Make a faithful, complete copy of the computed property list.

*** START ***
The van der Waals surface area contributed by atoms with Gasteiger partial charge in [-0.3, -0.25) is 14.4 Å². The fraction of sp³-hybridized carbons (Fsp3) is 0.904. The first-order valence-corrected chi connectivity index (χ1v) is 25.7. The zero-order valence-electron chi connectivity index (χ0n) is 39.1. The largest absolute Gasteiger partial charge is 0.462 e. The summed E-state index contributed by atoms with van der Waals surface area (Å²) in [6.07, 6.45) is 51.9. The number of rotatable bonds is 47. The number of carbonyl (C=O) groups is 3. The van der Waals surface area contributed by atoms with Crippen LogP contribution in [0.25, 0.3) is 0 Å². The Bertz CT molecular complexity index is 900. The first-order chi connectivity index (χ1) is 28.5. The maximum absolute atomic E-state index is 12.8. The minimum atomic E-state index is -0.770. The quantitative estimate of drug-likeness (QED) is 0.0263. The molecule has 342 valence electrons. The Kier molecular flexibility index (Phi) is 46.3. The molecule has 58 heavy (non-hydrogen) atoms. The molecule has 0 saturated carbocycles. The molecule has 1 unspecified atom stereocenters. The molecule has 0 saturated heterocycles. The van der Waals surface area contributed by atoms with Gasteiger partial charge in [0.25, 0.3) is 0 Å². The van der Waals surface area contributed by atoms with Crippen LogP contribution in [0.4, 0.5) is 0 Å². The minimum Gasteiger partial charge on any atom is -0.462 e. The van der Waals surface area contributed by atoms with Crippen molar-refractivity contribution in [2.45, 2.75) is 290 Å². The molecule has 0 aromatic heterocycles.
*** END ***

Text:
The van der Waals surface area contributed by atoms with Gasteiger partial charge in [-0.3, -0.25) is 14.4 Å². The fraction of sp³-hybridized carbons (Fsp3) is 0.904. The first-order valence-corrected chi connectivity index (χ1v) is 25.7. The zero-order valence-electron chi connectivity index (χ0n) is 39.1. The largest absolute Gasteiger partial charge is 0.462 e. The summed E-state index contributed by atoms with van der Waals surface area (Å²) in [6.07, 6.45) is 51.9. The number of rotatable bonds is 47. The number of carbonyl (C=O) groups is 3. The van der Waals surface area contributed by atoms with Crippen LogP contribution in [0.25, 0.3) is 0 Å². The Bertz CT molecular complexity index is 900. The first-order chi connectivity index (χ1) is 28.5. The maximum absolute atomic E-state index is 12.8. The minimum atomic E-state index is -0.770. The quantitative estimate of drug-likeness (QED) is 0.0263. The molecule has 342 valence electrons. The Kier molecular flexibility index (Phi) is 46.3. The molecule has 58 heavy (non-hydrogen) atoms. The molecule has 0 saturated carbocycles. The molecule has 1 unspecified atom stereocenters. The molecule has 0 saturated heterocycles. The van der Waals surface area contributed by atoms with Gasteiger partial charge in [0.25, 0.3) is 0 Å². The van der Waals surface area contributed by atoms with Crippen LogP contribution in [0.4, 0.5) is 0 Å². The minimum Gasteiger partial charge on any atom is -0.462 e. The van der Waals surface area contributed by atoms with Crippen molar-refractivity contribution in [2.45, 2.75) is 290 Å². The molecule has 0 aromatic heterocycles.